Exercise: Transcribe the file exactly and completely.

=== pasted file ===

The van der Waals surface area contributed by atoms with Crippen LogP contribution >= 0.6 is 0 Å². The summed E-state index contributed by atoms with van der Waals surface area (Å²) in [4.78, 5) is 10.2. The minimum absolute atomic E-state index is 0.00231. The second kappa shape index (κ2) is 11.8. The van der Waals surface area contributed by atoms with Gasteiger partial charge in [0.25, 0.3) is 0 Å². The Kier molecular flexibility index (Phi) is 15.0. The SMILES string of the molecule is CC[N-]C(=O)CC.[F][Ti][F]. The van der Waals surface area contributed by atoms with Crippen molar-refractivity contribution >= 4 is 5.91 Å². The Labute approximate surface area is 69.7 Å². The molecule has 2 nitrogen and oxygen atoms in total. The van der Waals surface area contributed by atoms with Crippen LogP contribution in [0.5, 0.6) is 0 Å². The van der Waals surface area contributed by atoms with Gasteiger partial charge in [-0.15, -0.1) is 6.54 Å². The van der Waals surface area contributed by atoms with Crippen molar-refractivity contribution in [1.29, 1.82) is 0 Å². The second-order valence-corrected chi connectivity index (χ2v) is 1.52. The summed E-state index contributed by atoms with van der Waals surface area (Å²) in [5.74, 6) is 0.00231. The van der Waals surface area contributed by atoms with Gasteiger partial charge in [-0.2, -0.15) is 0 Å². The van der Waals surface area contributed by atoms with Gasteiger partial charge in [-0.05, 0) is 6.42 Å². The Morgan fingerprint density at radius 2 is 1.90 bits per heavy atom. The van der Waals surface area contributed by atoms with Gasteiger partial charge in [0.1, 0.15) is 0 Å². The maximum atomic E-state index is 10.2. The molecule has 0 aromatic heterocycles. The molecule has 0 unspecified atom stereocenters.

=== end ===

The van der Waals surface area contributed by atoms with Crippen LogP contribution >= 0.6 is 0 Å². The summed E-state index contributed by atoms with van der Waals surface area (Å²) in [4.78, 5) is 10.2. The minimum absolute atomic E-state index is 0.00231. The second kappa shape index (κ2) is 11.8. The van der Waals surface area contributed by atoms with Gasteiger partial charge in [0.25, 0.3) is 0 Å². The Kier molecular flexibility index (Phi) is 15.0. The SMILES string of the molecule is CC[N-]C(=O)CC.[F][Ti][F]. The van der Waals surface area contributed by atoms with Crippen molar-refractivity contribution >= 4 is 5.91 Å². The Labute approximate surface area is 69.7 Å². The molecule has 2 nitrogen and oxygen atoms in total. The van der Waals surface area contributed by atoms with Crippen LogP contribution in [0.5, 0.6) is 0 Å². The van der Waals surface area contributed by atoms with Gasteiger partial charge in [-0.15, -0.1) is 6.54 Å². The van der Waals surface area contributed by atoms with Crippen molar-refractivity contribution in [1.29, 1.82) is 0 Å². The second-order valence-corrected chi connectivity index (χ2v) is 1.52. The summed E-state index contributed by atoms with van der Waals surface area (Å²) in [5.74, 6) is 0.00231. The van der Waals surface area contributed by atoms with Gasteiger partial charge in [-0.2, -0.15) is 0 Å². The van der Waals surface area contributed by atoms with Gasteiger partial charge in [-0.05, 0) is 6.42 Å². The Morgan fingerprint density at radius 2 is 1.90 bits per heavy atom. The van der Waals surface area contributed by atoms with Gasteiger partial charge in [0.1, 0.15) is 0 Å². The maximum atomic E-state index is 10.2. The molecule has 0 aromatic heterocycles. The molecule has 0 unspecified atom stereocenters.